Noam Chomsky needs no introduction. A self-described anarchist, the professor emeritus of linguistics at the Massachusetts Institute of Technology has been the foremost critic of the United States foreign policy over the last few decades.
Wherever people suffer, be it Somalia or Palestine, he lends his support. In an interview to the Sri Lanka [Images] Guardian, Chomsky has aired his views on the ethnic conflict in Sri Lanka -- one of the most deadly wars being fought in South Asia.
But news reports indicate, the dreaded Liberation Tigers of Tamil Eelam is on its knees. The Sri Lankan Army, it appears, is all set to take over the LTTE-dominated areas. What does Noam Chomsky say about the situation in Lanka? Also, what does he think about the Obama's [Images] takeover? Excerpts from the interview in the Sri Lanka Guardian.
On Lanka handling the crisis
The military aspect of the conflict seems to be coming to an end. What is necessary, and humane, and best for everyone concerned, is to arrive at some kind of political solution that gives a recognition to the valid claims for some form of autonomy or self- determination within the state.
Is autonomy for Tamils a viable option?
I think the idea of a single state is a bad option now. Parts of Europe, for example, are moving towards more federal arrangements. In Spain, for example, Catalonia by now has a high degree of autonomy within the Spanish state. The Basque Country also has a high degree of autonomy. In England [Images], Wales and Scotland in the United Kingdom are moving towards a form of autonomy and self-determination and I think there are similar developments throughout Europe. Though they're mixed with a lot of pros and cons, but by and large I think it is a generally healthy development. I mean, the people have different interests, different cultural backgrounds, different concerns, and there should be special arrangements to allow them to pursue their special interests and concerns in harmony with others.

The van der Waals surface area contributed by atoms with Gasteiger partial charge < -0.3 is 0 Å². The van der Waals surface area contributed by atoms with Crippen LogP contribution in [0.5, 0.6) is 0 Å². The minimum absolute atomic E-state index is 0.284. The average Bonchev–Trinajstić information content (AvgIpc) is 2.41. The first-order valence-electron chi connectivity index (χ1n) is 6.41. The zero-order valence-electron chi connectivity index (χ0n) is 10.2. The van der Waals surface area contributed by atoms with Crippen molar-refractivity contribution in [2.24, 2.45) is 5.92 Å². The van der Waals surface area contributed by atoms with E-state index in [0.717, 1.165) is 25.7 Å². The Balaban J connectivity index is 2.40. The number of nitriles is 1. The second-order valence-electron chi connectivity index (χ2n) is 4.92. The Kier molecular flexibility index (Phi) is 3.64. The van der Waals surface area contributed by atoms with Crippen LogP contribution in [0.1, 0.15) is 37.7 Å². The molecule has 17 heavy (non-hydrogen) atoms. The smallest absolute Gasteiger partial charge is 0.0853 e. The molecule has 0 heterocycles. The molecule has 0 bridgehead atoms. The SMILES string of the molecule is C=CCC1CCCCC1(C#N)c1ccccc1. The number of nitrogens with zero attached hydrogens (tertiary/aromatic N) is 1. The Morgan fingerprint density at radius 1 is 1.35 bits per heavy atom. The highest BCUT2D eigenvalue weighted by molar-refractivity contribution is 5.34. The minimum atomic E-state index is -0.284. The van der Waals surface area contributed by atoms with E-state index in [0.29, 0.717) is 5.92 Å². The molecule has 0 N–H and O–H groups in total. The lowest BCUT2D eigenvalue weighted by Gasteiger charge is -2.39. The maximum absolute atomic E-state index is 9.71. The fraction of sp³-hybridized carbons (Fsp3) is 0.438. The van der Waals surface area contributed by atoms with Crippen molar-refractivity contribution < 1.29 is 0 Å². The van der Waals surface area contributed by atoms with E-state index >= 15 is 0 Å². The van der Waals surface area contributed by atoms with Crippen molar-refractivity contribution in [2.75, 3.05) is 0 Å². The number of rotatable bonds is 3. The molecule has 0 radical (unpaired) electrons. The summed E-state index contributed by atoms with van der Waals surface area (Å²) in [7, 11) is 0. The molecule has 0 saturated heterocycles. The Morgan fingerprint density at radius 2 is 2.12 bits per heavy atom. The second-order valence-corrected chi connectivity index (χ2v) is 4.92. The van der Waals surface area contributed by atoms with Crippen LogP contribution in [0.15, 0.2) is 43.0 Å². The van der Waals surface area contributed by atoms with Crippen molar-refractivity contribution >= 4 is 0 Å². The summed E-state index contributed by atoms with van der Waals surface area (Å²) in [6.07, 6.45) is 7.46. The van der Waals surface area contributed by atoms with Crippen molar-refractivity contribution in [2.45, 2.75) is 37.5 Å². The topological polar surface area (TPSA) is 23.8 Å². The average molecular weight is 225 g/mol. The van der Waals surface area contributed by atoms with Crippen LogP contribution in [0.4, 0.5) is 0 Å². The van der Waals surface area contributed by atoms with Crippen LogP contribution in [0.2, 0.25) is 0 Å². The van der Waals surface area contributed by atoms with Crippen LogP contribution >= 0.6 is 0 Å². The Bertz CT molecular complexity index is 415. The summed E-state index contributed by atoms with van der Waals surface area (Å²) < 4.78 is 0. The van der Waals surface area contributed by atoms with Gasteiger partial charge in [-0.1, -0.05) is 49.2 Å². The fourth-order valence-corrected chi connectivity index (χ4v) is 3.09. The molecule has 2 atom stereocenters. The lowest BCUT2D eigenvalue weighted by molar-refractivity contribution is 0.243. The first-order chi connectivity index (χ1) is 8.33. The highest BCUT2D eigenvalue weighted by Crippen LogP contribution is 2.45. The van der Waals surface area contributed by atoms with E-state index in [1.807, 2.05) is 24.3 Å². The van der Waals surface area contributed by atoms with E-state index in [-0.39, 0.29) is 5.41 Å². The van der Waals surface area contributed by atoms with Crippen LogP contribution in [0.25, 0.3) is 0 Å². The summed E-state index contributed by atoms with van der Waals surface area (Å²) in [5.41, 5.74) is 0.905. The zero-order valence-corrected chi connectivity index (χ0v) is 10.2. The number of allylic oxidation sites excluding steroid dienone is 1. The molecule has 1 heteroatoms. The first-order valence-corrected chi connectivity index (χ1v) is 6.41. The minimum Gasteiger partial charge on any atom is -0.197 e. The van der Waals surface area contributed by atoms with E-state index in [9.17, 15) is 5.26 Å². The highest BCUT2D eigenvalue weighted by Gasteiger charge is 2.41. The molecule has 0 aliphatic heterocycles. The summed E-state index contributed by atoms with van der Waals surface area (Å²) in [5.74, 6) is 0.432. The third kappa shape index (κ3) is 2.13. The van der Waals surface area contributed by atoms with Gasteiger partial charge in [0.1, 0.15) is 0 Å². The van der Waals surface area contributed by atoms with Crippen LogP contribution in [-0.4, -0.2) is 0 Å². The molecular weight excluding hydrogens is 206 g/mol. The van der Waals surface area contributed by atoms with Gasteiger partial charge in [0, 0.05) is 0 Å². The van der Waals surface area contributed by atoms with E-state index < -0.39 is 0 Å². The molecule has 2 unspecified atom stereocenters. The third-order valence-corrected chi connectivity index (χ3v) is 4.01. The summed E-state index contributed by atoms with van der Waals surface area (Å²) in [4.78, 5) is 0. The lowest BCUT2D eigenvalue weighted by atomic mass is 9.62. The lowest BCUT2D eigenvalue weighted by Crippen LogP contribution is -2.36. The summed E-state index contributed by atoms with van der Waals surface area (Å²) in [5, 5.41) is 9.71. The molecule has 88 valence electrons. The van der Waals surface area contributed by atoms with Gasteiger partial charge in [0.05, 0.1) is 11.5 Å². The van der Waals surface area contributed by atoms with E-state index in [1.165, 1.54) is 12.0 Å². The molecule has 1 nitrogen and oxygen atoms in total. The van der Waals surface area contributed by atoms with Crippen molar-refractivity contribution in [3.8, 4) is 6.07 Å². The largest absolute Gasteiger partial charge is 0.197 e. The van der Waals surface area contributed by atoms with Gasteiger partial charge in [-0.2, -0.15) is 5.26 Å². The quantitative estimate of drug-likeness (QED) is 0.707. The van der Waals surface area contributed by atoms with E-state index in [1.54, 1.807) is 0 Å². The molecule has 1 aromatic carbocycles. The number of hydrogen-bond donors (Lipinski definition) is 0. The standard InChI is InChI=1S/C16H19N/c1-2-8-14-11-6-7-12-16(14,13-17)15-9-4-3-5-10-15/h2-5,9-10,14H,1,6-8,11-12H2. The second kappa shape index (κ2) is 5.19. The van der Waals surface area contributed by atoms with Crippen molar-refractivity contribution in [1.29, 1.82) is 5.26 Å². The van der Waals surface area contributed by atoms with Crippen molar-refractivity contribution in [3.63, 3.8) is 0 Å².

So, what is the way out of the situation?
I think every possible effort should be made for peaceful diplomatic resolution. There's a terrible burden of proof to bear for those who would advise violence as a solution, and I think the resort to violence has almost always been harmful, almost bitterly so, so I think the first assumption should be that international peacekeepers and diplomacy would be a far preferred outcome and only if it is simply impossible to execute should the situation be allowed to deteriorate into violence, which is usually very harmful for everyone. There are some places where peacekeeping has worked.
What should Lanka do once the LTTE [Images] is defeated?
The general presumption should be that there will be a form of amnesty. It's probably not a bad idea to establish some kind of truce commission without punitive powers, but with investigatory powers, that would bring to light atrocities and crimes committed on all sides, as a move towards reconciliation.
On Obama's takeover
As for current policies, I think Obama looks more aggressive and violent than Bush. The first acts under his administration were attacks on Afghanistan and in Pakistan, both of which killed many civilians, building up support for the Taliban [Images]. He wants to extend the military side of the war. There is an Afghan peace movement, which is calling for a reduction or an end of terror. President Karzai has pleaded with the United States not to carry out attacks that will hit civilians and, in fact, has demanded a timetable for the withdrawal of foreign forces, American forces, but that's just totally disregarded and the opportunities for a peaceful settlement are just ignored.
Image: Noam Chomsky. Photograph: Reuters/Jamal Saidi.